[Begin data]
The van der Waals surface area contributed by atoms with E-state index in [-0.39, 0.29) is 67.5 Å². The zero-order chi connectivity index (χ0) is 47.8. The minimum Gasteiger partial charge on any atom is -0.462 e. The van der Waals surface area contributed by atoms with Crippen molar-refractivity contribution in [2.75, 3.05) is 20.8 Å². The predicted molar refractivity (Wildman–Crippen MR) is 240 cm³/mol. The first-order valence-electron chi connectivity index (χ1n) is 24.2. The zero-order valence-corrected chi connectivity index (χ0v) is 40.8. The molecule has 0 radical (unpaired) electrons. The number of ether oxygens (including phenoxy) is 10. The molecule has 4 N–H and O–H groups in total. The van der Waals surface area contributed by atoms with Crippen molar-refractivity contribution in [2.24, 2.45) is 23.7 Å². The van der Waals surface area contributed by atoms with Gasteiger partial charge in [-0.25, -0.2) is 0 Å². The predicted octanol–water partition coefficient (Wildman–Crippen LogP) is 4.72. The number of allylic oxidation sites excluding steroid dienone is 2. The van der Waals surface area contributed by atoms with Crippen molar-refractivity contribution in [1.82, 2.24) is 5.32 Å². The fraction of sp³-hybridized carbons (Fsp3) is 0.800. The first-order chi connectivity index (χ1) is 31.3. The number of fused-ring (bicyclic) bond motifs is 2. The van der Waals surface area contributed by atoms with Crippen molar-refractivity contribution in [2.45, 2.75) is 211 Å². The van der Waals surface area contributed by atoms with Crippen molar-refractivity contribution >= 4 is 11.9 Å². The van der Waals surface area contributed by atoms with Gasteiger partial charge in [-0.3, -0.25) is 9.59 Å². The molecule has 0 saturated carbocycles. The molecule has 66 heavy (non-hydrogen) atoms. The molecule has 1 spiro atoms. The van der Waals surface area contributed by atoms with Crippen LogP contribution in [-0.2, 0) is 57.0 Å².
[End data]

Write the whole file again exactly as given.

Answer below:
The van der Waals surface area contributed by atoms with E-state index in [-0.39, 0.29) is 67.5 Å². The zero-order chi connectivity index (χ0) is 47.8. The minimum Gasteiger partial charge on any atom is -0.462 e. The van der Waals surface area contributed by atoms with Crippen molar-refractivity contribution in [2.75, 3.05) is 20.8 Å². The predicted molar refractivity (Wildman–Crippen MR) is 240 cm³/mol. The first-order valence-electron chi connectivity index (χ1n) is 24.2. The zero-order valence-corrected chi connectivity index (χ0v) is 40.8. The molecule has 0 radical (unpaired) electrons. The number of ether oxygens (including phenoxy) is 10. The molecule has 4 N–H and O–H groups in total. The van der Waals surface area contributed by atoms with Crippen molar-refractivity contribution in [2.24, 2.45) is 23.7 Å². The van der Waals surface area contributed by atoms with Gasteiger partial charge in [-0.25, -0.2) is 0 Å². The predicted octanol–water partition coefficient (Wildman–Crippen LogP) is 4.72. The number of allylic oxidation sites excluding steroid dienone is 2. The van der Waals surface area contributed by atoms with Crippen molar-refractivity contribution in [1.82, 2.24) is 5.32 Å². The fraction of sp³-hybridized carbons (Fsp3) is 0.800. The first-order chi connectivity index (χ1) is 31.3. The number of fused-ring (bicyclic) bond motifs is 2. The van der Waals surface area contributed by atoms with Crippen molar-refractivity contribution in [2.45, 2.75) is 211 Å². The van der Waals surface area contributed by atoms with Crippen molar-refractivity contribution >= 4 is 11.9 Å². The van der Waals surface area contributed by atoms with Gasteiger partial charge in [-0.3, -0.25) is 9.59 Å². The molecule has 0 saturated carbocycles. The molecule has 66 heavy (non-hydrogen) atoms. The molecule has 1 spiro atoms. The van der Waals surface area contributed by atoms with Crippen LogP contribution in [-0.2, 0) is 57.0 Å².